February 9, 2012

Pigs Aplenty, Pigs Galore!

Pigs Aplenty, Pigs Galore!
By David McPhail; illus. by the author
No Author Website
2-4 Preschool, Primary Scholastic 28pp.
0-590-48883-X Paperback $6.99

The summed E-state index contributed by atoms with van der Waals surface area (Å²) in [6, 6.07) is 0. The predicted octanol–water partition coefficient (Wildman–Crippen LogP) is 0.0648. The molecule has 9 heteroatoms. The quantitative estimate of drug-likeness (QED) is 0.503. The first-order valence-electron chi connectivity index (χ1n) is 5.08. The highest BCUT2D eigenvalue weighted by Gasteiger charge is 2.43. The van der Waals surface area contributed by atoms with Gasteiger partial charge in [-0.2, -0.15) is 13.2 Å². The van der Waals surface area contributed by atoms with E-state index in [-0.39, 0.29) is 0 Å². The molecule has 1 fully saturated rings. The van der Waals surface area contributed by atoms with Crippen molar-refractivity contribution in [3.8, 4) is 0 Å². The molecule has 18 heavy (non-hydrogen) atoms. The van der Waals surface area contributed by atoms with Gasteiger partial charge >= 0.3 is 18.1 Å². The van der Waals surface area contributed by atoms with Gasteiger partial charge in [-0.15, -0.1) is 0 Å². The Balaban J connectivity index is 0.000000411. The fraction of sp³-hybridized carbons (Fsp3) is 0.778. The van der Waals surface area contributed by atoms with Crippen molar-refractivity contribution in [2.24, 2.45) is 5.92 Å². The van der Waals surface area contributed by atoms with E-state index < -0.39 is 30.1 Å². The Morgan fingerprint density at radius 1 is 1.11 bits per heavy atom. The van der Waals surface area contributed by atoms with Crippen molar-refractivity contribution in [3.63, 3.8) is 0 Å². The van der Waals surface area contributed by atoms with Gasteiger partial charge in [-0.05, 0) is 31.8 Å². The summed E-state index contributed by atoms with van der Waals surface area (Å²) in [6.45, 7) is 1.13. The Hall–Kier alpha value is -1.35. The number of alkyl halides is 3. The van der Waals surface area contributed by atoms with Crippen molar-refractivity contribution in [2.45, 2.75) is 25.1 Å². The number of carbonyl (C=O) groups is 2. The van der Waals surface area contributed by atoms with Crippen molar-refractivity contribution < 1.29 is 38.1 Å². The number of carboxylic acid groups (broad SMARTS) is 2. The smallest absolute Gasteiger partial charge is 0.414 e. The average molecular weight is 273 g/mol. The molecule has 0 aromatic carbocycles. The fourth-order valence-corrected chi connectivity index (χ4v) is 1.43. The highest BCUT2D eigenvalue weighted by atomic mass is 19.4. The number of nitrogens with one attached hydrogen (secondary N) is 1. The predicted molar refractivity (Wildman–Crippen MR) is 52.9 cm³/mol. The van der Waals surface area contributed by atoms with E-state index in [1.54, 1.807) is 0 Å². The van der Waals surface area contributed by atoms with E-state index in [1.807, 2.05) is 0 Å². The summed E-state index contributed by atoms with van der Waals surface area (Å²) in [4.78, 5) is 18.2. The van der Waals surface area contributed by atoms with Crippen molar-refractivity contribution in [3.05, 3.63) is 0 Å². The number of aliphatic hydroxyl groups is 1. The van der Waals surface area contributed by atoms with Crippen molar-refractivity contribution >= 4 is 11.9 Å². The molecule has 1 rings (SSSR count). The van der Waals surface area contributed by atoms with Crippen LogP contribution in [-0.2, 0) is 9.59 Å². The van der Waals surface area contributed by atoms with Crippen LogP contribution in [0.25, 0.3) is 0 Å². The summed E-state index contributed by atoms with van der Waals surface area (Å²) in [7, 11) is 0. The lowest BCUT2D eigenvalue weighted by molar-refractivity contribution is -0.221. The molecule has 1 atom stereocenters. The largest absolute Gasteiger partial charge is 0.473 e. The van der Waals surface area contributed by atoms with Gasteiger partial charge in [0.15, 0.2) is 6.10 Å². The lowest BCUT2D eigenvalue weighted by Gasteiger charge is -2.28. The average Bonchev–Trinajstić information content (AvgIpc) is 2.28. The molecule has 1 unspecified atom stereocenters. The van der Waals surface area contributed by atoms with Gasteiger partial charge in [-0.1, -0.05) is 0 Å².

Imagine that you’re sitting your favorite chair, quietly reading a book. Imagine that you hear “the sound of feeding” (“Munch, Crunch, Slurp, Burp”), and that when you go to investigate, you slip on a banana peel and land on a pile of charmingly dressed pigs. And these pigs are not alone. There are “pigs aplenty, pigs galore” in every part of your house. The human protagonist of David McPhail’s romp of a picture book finds himself in this very situation, and it only gets sillier from there. McPhail’s rhyming text provides the perfect playful, yet solid structure for the ebullient illustrations. The rhyme scheme is simple enough for pre-schoolers to anticipate and follow along, while younger listeners will enjoy the nursery rhyme / school yard quality of McPhail’s poetry (“Pigs from England, Pigs from France, Pigs in just their underpants. The King of Pigs, The Piggy Queen – The biggest pigs I’ve ever seen”). But the real stars are McPhail’s pigs. From the moment the cover is opened, they tumble across the title page and end papers, dressed like cowboys and baseball players and Elizabethan maids. You know the protagonist, who looks like the consummate reasonable adult, is in for a wild ride, but McPhail, an award-winning author/illustrator, manages to make the pigs, with their innocent smiles and expressive ears, look both vulnerable and endearing. The pigs are not malicious. They are exuberant little ids, perfect toddlers in piglet form, so it is no surprise that the narrator allows them to stay on condition that they clean up the mess and get ready for bed. Pigs Aplenty, Pigs Galore! does not seek to teach an obvious lesson, and it is because of this that it works. This book is pure fun, which makes it stand out in a sea of concept books that teach various skills and morals. Young readers are welcomed to jump into the action and identify with both the human narrator and his piggy visitors as the action goes from silly (“Pigs in tutus, Pigs in kilts”) to ridiculous, to cozy, with narrator and pigs tucked safely into bed. McPhail’s pigs are allowed to enjoy themselves immensely in these pages, and young readers will too. That is the whole point, and it’s a wonderful point, indeed. 

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